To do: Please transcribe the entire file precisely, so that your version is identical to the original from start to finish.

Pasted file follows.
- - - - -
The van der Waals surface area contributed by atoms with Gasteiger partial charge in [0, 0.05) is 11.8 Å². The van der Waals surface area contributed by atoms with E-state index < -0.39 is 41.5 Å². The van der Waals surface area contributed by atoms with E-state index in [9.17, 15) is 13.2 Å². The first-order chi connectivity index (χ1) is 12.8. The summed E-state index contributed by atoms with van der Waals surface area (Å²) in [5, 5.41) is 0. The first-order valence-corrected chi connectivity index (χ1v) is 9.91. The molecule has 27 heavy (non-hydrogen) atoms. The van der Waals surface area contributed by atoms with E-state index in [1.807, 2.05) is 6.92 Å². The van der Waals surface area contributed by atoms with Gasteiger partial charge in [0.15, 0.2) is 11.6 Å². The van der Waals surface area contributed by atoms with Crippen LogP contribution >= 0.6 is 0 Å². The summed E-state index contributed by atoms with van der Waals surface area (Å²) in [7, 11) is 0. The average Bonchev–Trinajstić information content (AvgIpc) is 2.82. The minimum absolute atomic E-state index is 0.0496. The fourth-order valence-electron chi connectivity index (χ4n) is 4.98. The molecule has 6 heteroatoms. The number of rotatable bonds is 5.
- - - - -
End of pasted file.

The van der Waals surface area contributed by atoms with Gasteiger partial charge in [0, 0.05) is 11.8 Å². The van der Waals surface area contributed by atoms with E-state index < -0.39 is 41.5 Å². The van der Waals surface area contributed by atoms with E-state index in [9.17, 15) is 13.2 Å². The first-order chi connectivity index (χ1) is 12.8. The summed E-state index contributed by atoms with van der Waals surface area (Å²) in [5, 5.41) is 0. The first-order valence-corrected chi connectivity index (χ1v) is 9.91. The molecule has 27 heavy (non-hydrogen) atoms. The van der Waals surface area contributed by atoms with E-state index in [1.807, 2.05) is 6.92 Å². The van der Waals surface area contributed by atoms with Gasteiger partial charge in [0.15, 0.2) is 11.6 Å². The van der Waals surface area contributed by atoms with Crippen LogP contribution >= 0.6 is 0 Å². The summed E-state index contributed by atoms with van der Waals surface area (Å²) in [7, 11) is 0. The average Bonchev–Trinajstić information content (AvgIpc) is 2.82. The minimum absolute atomic E-state index is 0.0496. The fourth-order valence-electron chi connectivity index (χ4n) is 4.98. The molecule has 6 heteroatoms. The number of rotatable bonds is 5.